Author: David Auburn.
Genre: Fiction, plays, mathematics, mental health.
Publication Date: 2000.
Summary: On the eve of her twenty-fifth birthday, Catherine, a troubled young woman, has spent years caring for her brilliant but unstable father, a famous mathematician. Now, following his death, she must deal with her own volatile emotions; the arrival of her estranged sister, Claire; and the attentions of Hal, a former student of her father's who hopes to find valuable work in the 103 notebooks that her father left behind. Over the long weekend that follows, a burgeoning romance and the discovery of a mysterious notebook draw Catherine into the most difficult problem of all: How much of her father's madness—or genius—will she inherit?
My Rating: 7/10
♥ ROBERT. Kid, I've seen you. You sleep till noon, you eat junk, you don't work, the dishes pile up in the sink. If you go out it's to buy magazines. You come back with a stack of magazines this high—I don't know how you read that crap. And those are the good days. Some days you don't get up, you don't get out of bed.
CATHERINE. Those are the good days.
ROBERT. Bullshit. Those days are lost. You threw them away. And you'll never know what else you threw away with them—the work you lost, the ideas you didn't have, discoveries you never made because you were moping in your bed at four in the afternoon. (Beat.) You know I'm right. (Beat.)
♥ CATHERINE. It's depressing fucking number.
ROBERT. Catherine, if every day you say you've lost were a year, it would be a very interesting fucking number.
CATHERINE. Thirty-three and a quarter years is not interesting.
ROBERT. Stop it. You know exactly what I mean.
CATHERINE. (Conceding.) 1,729 weeks.
ROBERT. 1,729. Great number. The smallest number expressible—
CATHERINE. —expressible as the sum of two cubes in two different ways.
ROBERT. Twelve cubed plus one cubes equals 1,729.
CATHERINE. And ten cubed plus nine cubed. Yes, we've got it, thank you.
ROBERT. You see? Even your depression is mathematical. Stop moping and get to work. The kind of potential you have—
CATHERINE. I haven't done anything good.
ROBERT. You're young. You've got time.
CATHERINE. I do?
CATHERINE. By the time you were my age you were famous.
ROBERT. By the time I was your age I'd already done my best work. (Beat.)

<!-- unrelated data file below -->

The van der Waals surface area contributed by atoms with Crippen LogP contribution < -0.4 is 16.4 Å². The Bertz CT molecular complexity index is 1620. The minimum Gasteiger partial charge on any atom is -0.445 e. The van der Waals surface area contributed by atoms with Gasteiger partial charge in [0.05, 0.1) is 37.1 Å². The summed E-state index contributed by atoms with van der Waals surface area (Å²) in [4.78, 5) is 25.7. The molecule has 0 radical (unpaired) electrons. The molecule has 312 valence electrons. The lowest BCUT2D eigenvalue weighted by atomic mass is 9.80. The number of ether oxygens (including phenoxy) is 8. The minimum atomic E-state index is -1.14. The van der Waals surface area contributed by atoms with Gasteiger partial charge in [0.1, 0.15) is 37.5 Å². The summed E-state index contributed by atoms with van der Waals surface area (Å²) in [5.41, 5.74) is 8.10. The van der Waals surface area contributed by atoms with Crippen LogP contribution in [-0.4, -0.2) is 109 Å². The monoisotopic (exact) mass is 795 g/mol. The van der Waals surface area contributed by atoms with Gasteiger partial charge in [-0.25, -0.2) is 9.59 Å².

♥ ROBERT. ..The clarity—that was the amazing thing. No doubts.
CATHERINE. You were happy?
ROBERT. Yeah, I was busy.
CATHERINE. Not the same thing.
ROBERT. I don't see the difference. I knew what I wanted to do and I did it.
If I wanted to work a problem all day long, I did it.
If I wanted to look for information—secrets, complex and tantalizing messages—I could find them all around me: in the air. In a pile of fallen leaves some neighbor rakes together. In box scores in the paper, written in the steam coming up off a cup of coffee. The whole world was talking to me.
If I just wanted to close my eyes, sit quietly on the porch and listen for the messages, I did that.
It was wonderful. (Beat.)
♥ ROBERT. ..The simple fact that we can talk about this together is a good sign.
CATHERINE. A good sign?
CATHERINE. How could it be a good sign?
ROBERT. Because! Crazy people don't sit around wondering if they're nuts.
CATHERINE. They don't?
ROBERT. Of course not. They've got better things to do. Take it from me. A very good sign that you're crazy is an inability to ask the question, "Am I crazy?"
CATHERINE. Even if the answer is yes?
ROBERT. Crazy people don't ask. You see?
ROBERT. So if you're asking...
CATHERINE. I'm not.
ROBERT. But if you were, it would be a very good sign.
CATHERINE. A good sign...
ROBERT> A good sign that you're fine.
ROBERT. You see? You've just gotta think these things through. Now come on, what do you say? Let's call it a night, you go up, get some sleep, and then in the morning you can—